The proposal of this platform of struggle for the transformation of current agriculture resonates with the urgent questions of social equality and the concept of council communism. Collectivization, by putting power in the hands of workers and collectives, poses a direct challenge to the elitist and capitalist structures that dominate the market and current agricultural policies. It embodies the hope of a society where collective well-being takes precedence over private interests and where decisions about production and distribution are made by those who are directly involved and affected.

This movement toward council communism, where farmers and workers come together to form direct management bodies, represents an approach that transcends traditional capitalism. It proposes a radical vision where the economy is administered by workers' councils which make decisions in a horizontal and participatory manner, without the oppressive hierarchy of corporatisms and state bureaucracies. We advocate a horizontal organization of power in committee, with the designation of delegates bound by an imperative and revocable mandate for the committee. This organization is obviously opposed to authoritarian management by a bureaucracy such as it was imposed in the Stalinist regimes of the 20th century. Small farmers, agricultural workers, consumers conscious of their power, all together, are the dawn that heralds the end of capitalist exploitation. Contrary to the unfounded fears of those who cling to a bygone past, this unity is the foundation of a future where profit is no longer the blind engine of a dehumanized economy. It is by breaking elitist frameworks, dismantling the cult of property and collectively appropriating the fruits of our labor that we will build a world where agriculture becomes a common good, where each grain sown is the symbol of freedom and solidarity. It is our imperative duty to reject not only the vestiges of past authoritarianism but also the illusions of a democracy that maintains structures of exploitation under a veil of illusory freedom. We seek not simply to redistribute power, but to dissolve its concentrations, to build a community of mutual support where authority is not synonymous with domination, but with collective responsibility.

Forward, therefore, with courage and conviction, breaking the shackles of ignorance and oppression, towards free and self-managed agriculture, a fertile field for the communist society to come where humanity, freed from capitalist greed , will finally be able to grow in harmony with the earth that nourishes it. Solidarity, freedom, equality, these are the seeds of our revolution; It's up to us to cultivate them until council communism flourishes!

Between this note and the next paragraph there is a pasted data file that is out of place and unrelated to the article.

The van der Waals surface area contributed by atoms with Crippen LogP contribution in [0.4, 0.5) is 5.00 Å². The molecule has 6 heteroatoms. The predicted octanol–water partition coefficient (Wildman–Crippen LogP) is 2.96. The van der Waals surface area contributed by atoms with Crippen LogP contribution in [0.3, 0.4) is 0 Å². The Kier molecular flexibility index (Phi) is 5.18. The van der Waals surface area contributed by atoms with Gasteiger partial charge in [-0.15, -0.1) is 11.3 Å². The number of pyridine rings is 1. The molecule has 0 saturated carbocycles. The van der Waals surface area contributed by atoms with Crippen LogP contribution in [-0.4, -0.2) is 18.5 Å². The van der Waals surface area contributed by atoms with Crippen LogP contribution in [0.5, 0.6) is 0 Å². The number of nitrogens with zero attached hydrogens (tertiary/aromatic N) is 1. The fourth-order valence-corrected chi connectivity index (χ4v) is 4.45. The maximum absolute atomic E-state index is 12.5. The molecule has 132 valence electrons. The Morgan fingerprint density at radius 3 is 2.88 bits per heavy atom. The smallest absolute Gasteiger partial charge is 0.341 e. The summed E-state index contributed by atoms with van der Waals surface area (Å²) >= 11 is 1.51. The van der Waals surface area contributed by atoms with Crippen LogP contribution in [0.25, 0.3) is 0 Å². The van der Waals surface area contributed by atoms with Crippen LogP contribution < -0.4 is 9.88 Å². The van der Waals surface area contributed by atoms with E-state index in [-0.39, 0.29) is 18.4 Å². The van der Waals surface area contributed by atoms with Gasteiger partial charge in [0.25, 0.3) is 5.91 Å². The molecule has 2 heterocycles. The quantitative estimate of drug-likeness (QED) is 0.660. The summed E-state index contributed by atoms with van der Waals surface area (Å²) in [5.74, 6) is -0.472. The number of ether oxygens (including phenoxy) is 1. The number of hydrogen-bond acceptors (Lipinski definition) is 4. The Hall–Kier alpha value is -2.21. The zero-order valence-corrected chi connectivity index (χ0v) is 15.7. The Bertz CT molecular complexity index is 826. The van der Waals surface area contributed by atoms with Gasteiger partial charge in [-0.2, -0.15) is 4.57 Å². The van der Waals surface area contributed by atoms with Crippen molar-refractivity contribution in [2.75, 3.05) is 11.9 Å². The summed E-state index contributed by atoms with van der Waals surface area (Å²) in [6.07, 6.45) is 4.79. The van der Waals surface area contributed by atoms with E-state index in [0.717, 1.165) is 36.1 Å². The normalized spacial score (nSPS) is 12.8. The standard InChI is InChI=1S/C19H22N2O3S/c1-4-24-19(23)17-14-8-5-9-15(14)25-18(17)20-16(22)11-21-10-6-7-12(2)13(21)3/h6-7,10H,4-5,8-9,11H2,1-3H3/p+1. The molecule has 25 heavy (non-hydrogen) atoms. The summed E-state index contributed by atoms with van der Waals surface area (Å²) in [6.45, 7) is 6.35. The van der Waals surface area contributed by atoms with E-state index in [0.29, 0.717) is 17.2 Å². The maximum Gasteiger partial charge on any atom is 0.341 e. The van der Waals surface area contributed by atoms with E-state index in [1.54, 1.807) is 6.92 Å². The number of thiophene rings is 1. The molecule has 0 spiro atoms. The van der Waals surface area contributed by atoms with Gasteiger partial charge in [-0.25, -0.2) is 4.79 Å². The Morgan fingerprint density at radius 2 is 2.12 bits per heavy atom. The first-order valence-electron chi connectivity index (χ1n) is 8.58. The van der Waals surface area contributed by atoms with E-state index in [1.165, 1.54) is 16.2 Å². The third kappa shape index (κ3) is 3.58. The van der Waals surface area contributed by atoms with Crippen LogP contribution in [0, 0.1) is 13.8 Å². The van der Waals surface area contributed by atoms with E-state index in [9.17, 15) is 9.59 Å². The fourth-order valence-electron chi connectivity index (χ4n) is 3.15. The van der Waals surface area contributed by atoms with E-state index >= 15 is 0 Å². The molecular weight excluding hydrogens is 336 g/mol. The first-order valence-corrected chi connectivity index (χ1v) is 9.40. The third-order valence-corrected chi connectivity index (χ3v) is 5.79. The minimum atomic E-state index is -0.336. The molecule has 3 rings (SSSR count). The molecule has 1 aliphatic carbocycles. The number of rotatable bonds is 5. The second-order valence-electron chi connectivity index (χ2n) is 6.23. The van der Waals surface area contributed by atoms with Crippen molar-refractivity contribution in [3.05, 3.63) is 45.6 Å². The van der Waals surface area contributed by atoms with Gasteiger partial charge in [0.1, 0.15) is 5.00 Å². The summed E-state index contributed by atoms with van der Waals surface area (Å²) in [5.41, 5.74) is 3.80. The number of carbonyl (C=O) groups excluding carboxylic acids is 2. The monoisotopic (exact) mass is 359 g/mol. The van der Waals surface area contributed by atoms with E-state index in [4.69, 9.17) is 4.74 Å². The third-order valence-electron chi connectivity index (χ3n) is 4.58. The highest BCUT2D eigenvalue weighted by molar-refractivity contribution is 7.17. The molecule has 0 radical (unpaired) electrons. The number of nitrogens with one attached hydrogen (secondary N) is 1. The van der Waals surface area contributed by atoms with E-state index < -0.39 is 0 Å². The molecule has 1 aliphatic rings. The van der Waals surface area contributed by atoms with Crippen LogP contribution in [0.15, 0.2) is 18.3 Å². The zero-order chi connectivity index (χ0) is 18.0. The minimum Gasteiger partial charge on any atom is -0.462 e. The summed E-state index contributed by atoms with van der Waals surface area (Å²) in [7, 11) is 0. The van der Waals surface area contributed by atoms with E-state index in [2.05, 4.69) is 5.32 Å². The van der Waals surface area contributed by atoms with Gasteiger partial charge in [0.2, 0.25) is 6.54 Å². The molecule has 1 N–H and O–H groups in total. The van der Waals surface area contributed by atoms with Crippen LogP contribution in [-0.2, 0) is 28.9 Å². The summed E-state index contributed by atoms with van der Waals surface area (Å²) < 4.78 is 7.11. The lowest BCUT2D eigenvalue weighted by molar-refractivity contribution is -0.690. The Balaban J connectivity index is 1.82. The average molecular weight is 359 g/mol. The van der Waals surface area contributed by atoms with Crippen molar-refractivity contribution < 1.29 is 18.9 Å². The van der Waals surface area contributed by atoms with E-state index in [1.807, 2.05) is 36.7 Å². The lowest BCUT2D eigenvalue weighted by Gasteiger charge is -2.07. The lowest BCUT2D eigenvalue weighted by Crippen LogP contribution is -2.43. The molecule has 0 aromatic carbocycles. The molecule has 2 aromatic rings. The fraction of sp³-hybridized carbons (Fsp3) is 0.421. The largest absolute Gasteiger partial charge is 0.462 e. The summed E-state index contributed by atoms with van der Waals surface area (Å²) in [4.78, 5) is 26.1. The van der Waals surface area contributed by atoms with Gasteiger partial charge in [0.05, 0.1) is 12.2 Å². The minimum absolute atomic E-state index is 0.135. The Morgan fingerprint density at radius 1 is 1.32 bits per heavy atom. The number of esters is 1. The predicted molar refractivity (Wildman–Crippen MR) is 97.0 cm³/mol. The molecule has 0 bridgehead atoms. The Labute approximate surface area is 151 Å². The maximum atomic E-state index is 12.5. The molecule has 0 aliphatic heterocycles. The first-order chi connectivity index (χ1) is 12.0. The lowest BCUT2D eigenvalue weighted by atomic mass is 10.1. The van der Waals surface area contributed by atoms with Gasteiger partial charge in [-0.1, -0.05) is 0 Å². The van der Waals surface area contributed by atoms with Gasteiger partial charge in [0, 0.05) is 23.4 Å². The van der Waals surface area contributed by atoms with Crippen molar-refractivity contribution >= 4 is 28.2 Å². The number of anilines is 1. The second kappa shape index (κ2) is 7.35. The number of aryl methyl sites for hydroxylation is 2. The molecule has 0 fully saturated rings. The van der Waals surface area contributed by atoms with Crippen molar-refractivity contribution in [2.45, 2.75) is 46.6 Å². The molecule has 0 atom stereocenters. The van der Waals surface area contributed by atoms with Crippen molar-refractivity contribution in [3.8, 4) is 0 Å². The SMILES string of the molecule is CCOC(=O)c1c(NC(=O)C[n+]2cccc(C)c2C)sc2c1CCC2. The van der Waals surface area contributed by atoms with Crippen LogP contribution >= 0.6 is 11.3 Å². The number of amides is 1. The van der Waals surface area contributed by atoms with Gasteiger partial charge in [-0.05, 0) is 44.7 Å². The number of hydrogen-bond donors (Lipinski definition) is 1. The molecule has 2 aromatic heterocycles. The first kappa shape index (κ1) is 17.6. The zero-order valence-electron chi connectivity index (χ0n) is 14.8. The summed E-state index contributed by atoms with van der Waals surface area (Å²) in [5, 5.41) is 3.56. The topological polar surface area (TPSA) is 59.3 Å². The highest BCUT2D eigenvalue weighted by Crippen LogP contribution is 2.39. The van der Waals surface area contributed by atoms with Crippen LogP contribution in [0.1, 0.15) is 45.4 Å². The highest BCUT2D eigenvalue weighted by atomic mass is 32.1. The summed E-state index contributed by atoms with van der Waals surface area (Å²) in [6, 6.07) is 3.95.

In conclusion, social equality is at the heart of this struggle for collectivization and council communism. Inspired by the anarchist approach, this movement aims to abolish abusive hierarchies, to fairly distribute wealth and to allow each member of society to have a say in the decisions that impact their lives. It is a call for a renewal of solidarity among workers and a fundamental reassessment of our relationship to the land and food production. In this spirit, the legacies of the revolutionary Spain of 1936 and the workers' councils remind us that another world, fairer and freer, is not only possible, but absolutely necessary.


  1. Homage to Catalonia"  (1938) by George Orwell. This book is Orwell's personal account of his experience as a militiaman in the POUM (Workers' Party for Marxist Unification) militia during the Spanish Civil War. While not an academic text, it offers a first-hand perspective on the events of this period, including the experiences of collectivization.

  2. "The Spanish Anarchists: The Heroic Years 1868-1936"  (1977) by Murray Bookchin. This work provides a detailed account of anarchist movements in Spain up to the start of the Spanish Civil War, and includes information on collectivizations.

  3. “Anarchism and Workers’ Self-Management in Revolutionary Spain”  (2012) by Frank Mintz. This book deals with the history of the anarchist movement in Spain and its role in collectivization during the 1936 Revolution.

  4. “Collectives in the Spanish Revolution”  (1976) by Gaston Leval. This author, activist and libertarian historian, presents a detailed analysis of the agricultural and industrial communities that emerged in Spain during the revolutionary period.